The methodology and theory developed by Koselleck has been successfully spread globally. Less attention has been devoted to reflections on the conditions and possibilities of universalizing his approach beyond the geographical area on the basis of which it was developed. This article proposes to reread Koselleck's three core contributions to the theory of history—the anthropological constants, the contemporaneity of the non-contemporaneous, and the Sattelzeit—from a postcolonial viewpoint. Empirically it is based on the history of the South Asian Muslims, exploring how Koselleck can help raise new questions, but also how the change in the geographical viewpoint may lead to a reconsideration of some of his assumptions.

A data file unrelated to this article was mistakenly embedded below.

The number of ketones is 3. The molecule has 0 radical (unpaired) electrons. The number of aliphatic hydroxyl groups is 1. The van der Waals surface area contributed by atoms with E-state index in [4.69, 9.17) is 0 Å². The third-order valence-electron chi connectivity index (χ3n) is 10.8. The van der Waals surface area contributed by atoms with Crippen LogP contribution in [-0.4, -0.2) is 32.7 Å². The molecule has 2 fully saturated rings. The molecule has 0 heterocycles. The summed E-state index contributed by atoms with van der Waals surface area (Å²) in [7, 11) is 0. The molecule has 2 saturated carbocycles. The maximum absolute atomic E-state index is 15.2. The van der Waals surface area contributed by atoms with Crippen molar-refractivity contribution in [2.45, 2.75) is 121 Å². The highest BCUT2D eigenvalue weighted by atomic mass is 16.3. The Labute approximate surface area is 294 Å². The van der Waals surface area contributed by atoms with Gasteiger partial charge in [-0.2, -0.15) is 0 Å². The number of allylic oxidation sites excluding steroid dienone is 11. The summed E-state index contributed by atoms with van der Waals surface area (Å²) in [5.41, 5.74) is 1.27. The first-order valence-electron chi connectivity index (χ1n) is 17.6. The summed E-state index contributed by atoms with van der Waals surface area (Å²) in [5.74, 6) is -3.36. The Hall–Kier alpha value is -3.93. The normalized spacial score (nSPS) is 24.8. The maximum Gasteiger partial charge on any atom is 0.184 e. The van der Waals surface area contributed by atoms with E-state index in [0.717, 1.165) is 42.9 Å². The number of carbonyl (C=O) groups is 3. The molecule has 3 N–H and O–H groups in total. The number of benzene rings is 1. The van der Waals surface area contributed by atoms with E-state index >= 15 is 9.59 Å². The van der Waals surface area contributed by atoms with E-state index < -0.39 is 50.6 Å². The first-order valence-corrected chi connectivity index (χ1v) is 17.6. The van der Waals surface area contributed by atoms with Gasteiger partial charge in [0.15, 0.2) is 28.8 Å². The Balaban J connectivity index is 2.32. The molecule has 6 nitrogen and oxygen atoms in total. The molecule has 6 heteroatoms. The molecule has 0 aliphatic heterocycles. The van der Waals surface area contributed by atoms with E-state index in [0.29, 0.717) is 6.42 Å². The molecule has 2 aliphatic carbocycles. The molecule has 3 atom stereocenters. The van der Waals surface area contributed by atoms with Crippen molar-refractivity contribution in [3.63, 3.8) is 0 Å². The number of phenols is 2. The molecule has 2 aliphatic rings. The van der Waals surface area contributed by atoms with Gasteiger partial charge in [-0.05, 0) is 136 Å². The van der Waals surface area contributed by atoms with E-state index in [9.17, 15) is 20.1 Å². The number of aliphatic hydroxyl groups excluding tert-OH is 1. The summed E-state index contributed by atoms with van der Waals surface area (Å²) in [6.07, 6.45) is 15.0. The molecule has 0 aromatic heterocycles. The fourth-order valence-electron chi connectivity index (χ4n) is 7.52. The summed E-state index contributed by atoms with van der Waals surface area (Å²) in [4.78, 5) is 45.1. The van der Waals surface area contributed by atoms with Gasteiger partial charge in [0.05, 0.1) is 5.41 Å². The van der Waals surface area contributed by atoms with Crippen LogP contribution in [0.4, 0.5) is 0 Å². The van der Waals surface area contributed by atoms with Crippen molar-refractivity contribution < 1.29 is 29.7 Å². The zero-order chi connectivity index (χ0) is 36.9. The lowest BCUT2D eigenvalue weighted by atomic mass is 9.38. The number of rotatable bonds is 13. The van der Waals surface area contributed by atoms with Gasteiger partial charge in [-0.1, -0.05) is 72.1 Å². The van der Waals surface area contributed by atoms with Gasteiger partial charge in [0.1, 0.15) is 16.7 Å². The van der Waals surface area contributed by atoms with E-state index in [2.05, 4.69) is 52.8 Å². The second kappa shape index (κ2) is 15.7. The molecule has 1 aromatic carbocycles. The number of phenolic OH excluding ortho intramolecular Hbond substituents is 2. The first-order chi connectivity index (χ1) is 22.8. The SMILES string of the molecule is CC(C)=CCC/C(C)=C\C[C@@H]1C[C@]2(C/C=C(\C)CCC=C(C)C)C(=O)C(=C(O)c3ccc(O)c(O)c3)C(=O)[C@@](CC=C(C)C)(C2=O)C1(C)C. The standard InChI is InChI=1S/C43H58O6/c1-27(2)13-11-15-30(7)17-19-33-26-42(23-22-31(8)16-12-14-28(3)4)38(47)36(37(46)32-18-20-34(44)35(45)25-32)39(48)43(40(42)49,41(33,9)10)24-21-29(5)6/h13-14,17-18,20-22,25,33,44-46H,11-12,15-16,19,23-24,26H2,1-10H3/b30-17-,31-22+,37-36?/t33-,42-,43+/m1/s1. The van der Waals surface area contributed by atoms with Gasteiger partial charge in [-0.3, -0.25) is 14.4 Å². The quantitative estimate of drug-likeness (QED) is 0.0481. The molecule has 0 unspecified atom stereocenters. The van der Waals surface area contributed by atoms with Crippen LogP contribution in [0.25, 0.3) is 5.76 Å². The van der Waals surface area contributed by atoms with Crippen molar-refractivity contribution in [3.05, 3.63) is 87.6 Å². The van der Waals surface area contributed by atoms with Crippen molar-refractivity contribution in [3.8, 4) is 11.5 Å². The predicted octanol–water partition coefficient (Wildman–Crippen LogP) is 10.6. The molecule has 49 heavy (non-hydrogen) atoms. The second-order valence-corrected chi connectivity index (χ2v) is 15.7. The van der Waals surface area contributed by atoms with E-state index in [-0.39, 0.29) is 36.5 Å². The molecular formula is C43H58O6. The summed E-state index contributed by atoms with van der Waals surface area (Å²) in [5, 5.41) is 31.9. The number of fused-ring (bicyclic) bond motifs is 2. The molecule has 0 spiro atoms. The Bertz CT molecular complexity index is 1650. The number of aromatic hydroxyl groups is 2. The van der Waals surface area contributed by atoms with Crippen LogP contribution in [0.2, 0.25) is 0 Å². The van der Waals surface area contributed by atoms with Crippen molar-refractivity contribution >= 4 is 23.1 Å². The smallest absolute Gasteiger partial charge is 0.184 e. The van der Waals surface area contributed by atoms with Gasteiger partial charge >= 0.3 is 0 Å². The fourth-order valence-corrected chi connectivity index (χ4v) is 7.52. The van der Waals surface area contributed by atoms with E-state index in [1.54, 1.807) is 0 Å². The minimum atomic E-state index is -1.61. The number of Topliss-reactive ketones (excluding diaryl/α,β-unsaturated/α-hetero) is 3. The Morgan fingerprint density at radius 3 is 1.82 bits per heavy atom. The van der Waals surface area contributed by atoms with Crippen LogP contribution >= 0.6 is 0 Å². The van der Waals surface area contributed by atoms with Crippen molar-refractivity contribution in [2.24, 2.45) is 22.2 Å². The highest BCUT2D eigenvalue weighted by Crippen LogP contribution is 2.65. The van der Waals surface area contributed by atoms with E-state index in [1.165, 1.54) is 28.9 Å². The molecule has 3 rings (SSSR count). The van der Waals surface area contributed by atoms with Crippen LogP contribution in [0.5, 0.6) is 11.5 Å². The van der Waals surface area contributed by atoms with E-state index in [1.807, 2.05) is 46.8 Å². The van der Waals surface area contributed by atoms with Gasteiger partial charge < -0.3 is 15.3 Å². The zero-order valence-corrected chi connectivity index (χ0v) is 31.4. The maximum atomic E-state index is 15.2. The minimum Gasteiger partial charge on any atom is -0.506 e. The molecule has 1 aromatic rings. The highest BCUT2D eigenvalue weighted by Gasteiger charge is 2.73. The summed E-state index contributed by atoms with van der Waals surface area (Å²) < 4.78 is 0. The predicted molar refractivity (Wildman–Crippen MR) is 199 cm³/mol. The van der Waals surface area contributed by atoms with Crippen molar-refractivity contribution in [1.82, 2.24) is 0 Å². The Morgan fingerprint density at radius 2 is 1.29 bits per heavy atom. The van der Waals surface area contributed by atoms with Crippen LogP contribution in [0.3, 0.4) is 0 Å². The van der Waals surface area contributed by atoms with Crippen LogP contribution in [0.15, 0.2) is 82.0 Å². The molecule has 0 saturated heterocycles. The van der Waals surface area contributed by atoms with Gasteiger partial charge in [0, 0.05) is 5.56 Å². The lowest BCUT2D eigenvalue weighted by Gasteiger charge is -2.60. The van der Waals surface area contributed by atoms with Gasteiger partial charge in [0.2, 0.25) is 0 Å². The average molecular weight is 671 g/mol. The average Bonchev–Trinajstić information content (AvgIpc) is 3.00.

Margrit Pernau is a Senior Researcher at the Max Planck Institute for Human Development at the Center for the History of Emotions. E-mail: firstname.lastname@example.org